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Energy for Michigan: why must the “Third Coast” follow the West Coast?

By Aaron Kleinheksel

November 21, 2022


Michigan is Rich in Natural Beauty & Resources

I’ve spent a lot of time cycling around the lower peninsula this summer, and it reminded me that Michigan is a state rich in natural beauty and potential. We are blessed with natural resources and the basic ingredients for human flourishing (fresh water, fertile farmland, wildlife, and fossil fuels), coupled with relatively benign weather and no major fault lines to worry about. Yet it is impossible to travel around this state and not notice that we are far poorer than we should be.


The Innovation of Harnessed Energy

Human civilization muddled along relatively unchanged for thousands of years. Life for most people was poor, dirty, violent, and short, with little time for recreation. Then, in the last 200 years or so, the rate of growth and change skyrocketed. The industrial revolution brought technological advancement and civilization growth, both in population and standard of living. Why? Harnessed energy propelled innovation: steam for locomotives and farm machinery, kerosene and gas for light, refined oil products for engines and manufacturing, and electricity for it all.


Government Undermining our Energy Supplies

This is not new information, yet as we look around our country, we see our government at the federal and state level, often working with moneyed interests of one type or another, actually undermining our energy supplies. The magnificent west coast – the great State of California – is a case study in madness.


Imagine receiving this text on your phone, then imagine this text as a regular feature of your life:



Mind Games of Madness!

There is NO reason California should find itself in this situation. After all, it’s a one-party Democrat-ruled state governed by self-proclaimed intellectual elites. Yet it does. If we are honest, most of us know exactly why it does. In its infinite wisdom, on August 25, 2022, California banned all sales of gasoline-powered cars after 2035. Then, on August 31 California asked its residents not to charge their EV’s over the weekend because of fears for the stability of their power grid to supply adequate electricity. Parody is now our reality. California is now quickly changing course on the planned shut down of Diablo Canyon, the state’s last operating nuclear plant. Go figure. Regular brownouts are now a feature of our most technologically advanced and economically powerful state, as it tries to meet its power demands by buying it from neighboring states.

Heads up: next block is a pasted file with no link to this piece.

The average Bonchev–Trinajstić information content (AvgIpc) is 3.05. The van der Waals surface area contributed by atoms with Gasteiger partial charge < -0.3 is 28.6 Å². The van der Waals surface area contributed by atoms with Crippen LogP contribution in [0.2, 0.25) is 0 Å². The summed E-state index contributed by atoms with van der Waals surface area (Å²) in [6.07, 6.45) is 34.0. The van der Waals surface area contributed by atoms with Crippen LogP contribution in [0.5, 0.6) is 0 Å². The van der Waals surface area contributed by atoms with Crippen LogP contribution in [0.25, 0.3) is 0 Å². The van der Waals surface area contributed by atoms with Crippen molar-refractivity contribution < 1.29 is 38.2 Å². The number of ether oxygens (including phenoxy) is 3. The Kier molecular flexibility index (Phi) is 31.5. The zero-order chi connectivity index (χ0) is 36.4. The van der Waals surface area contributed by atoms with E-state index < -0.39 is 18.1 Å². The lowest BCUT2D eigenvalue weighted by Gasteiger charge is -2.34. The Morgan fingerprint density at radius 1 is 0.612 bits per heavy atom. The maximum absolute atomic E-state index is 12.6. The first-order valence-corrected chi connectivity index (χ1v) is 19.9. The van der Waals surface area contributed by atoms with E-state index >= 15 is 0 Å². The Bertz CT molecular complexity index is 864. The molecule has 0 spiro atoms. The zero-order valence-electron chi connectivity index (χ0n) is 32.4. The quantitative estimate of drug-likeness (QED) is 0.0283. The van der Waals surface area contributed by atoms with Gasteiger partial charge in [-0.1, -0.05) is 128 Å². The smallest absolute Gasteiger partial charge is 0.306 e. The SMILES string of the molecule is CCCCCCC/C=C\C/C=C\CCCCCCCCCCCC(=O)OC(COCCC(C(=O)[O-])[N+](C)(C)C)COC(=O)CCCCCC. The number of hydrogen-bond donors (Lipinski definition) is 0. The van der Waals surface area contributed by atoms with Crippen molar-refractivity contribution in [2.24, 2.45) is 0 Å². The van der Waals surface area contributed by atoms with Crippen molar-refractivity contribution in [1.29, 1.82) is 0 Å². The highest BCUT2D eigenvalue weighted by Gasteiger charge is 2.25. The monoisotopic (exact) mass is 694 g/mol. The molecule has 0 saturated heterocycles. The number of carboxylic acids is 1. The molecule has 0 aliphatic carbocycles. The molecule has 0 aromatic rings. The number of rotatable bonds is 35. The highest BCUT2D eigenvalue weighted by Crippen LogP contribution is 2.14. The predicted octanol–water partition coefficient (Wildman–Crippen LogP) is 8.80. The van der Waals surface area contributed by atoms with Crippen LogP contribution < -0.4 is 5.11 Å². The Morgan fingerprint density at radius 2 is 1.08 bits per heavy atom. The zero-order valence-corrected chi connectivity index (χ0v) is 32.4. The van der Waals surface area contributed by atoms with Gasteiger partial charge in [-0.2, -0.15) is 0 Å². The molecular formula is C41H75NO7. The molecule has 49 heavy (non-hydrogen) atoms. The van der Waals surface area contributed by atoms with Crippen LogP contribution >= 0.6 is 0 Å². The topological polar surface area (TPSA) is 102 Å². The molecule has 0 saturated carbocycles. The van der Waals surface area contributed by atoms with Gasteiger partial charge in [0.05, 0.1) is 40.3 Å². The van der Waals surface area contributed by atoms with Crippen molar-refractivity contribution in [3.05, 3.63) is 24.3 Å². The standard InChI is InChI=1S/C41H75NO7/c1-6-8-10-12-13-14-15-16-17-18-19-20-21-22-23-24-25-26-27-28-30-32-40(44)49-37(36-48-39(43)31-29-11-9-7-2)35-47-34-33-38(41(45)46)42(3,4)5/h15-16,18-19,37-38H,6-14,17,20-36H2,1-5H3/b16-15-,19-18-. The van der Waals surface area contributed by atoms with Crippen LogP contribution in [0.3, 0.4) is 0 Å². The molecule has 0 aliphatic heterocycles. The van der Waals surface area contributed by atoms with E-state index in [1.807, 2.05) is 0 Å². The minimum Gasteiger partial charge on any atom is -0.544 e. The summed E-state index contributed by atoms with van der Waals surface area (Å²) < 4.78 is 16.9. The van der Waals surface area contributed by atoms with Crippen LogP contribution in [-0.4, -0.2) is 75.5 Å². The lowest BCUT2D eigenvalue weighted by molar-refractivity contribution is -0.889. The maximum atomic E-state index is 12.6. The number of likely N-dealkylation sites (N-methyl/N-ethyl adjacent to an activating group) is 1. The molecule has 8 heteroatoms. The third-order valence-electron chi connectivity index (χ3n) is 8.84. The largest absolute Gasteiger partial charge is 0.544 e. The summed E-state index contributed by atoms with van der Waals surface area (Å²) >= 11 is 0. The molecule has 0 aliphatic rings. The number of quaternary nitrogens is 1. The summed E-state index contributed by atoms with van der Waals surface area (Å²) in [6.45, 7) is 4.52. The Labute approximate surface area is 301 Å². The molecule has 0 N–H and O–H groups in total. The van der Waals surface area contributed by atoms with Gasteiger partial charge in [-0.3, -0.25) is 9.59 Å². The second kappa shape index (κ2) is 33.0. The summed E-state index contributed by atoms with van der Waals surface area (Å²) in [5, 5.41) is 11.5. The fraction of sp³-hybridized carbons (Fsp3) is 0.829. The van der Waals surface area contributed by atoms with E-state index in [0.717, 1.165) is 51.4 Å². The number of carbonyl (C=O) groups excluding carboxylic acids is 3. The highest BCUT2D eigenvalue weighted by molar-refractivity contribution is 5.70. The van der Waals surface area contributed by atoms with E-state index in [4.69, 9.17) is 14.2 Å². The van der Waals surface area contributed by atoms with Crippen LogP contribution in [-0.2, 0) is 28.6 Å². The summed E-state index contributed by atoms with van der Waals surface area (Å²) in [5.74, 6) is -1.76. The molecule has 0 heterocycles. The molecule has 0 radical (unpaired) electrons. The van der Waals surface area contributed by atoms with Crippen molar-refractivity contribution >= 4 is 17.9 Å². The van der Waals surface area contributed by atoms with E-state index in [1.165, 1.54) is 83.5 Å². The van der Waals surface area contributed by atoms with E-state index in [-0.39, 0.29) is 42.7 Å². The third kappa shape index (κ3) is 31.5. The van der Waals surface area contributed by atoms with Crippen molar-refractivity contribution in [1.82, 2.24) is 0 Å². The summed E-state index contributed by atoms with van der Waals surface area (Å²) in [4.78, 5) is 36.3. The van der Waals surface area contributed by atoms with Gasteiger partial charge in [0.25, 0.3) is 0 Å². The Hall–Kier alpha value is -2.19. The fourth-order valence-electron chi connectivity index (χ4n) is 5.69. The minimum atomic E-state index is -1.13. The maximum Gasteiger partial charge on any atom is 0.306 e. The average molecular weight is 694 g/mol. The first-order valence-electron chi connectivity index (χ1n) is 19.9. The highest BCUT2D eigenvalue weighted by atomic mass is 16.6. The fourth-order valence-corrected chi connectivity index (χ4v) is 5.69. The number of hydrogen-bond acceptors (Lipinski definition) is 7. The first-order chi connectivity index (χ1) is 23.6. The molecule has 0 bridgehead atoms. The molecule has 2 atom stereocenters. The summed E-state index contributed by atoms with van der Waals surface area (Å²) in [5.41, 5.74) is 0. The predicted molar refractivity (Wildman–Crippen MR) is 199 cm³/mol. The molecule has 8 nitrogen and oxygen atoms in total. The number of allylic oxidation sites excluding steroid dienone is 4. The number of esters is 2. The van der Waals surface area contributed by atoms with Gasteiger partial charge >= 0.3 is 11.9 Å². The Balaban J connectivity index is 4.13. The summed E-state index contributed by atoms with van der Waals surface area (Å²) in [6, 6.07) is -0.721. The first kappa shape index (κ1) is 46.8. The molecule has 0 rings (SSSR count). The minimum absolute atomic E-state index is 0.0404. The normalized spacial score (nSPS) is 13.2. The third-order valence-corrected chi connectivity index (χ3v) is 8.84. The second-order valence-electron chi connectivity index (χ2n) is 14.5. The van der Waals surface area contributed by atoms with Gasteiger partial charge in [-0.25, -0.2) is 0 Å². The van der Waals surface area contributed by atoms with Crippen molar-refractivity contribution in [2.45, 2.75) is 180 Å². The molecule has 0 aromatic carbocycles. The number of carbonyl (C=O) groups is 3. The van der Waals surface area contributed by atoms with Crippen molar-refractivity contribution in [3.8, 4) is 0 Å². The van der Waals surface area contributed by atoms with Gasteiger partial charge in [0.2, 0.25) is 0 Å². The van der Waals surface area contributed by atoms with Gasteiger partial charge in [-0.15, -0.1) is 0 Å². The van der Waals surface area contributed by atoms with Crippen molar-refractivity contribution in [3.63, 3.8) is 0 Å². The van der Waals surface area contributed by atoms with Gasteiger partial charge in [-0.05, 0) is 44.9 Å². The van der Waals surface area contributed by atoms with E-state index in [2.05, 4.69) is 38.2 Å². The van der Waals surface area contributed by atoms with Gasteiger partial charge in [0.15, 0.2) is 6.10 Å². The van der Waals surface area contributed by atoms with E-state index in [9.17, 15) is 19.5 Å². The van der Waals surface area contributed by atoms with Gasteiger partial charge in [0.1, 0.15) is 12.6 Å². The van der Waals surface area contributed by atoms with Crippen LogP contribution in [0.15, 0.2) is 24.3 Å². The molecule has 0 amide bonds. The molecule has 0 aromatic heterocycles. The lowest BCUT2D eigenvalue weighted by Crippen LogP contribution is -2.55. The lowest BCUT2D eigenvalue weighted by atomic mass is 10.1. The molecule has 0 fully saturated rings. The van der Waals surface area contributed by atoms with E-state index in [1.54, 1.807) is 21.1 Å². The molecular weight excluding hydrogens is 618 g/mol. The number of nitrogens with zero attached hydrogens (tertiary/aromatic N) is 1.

Energy Shortages are Not Limited to California

California, you might argue, is unique. Is it? What is happening right now across Europe? Energy bills are soaring, governments are rationing power, and previously shuttered coal and nuclear plants are hastily being put back in service. Do your own search on YouTube and Twitter for the news and eyewitness video that our networks don’t seem interested in covering. Public demonstrations have been going on for months in most major European cities – over energy. It wasn’t as if they had no warning. Even Donald Trump warned them to their faces in 2018 - and was laughed at by Eurocrats who believed they were far smarter than the buffoonish, uneducated, and crude American President.


Direct Correlation Between Energy & Wealth

There is a direct relation between energy production, national security, and economic strength. Cheap, plentiful, and dependable energy attracts industry to a region, and it attracts people. It is a necessary ingredient for growth and human flourishing. Almost everything we rely on in our advanced age flows from it. Global populations over the last 50 years have witnessed stunning decreases in poverty and hunger due to ever expanding access to energy. Indeed, there is a correlation between increasing wealth through energy availability and a cleaner environment, because as people grow in wealth they have time to worry about their immediate surroundings instead of where their next meal is coming from. Needless to say, burning wood and dung are not good for health or air quality and nobody wants to live in a dirty, polluted environment.



Michigan's Zero Emission Future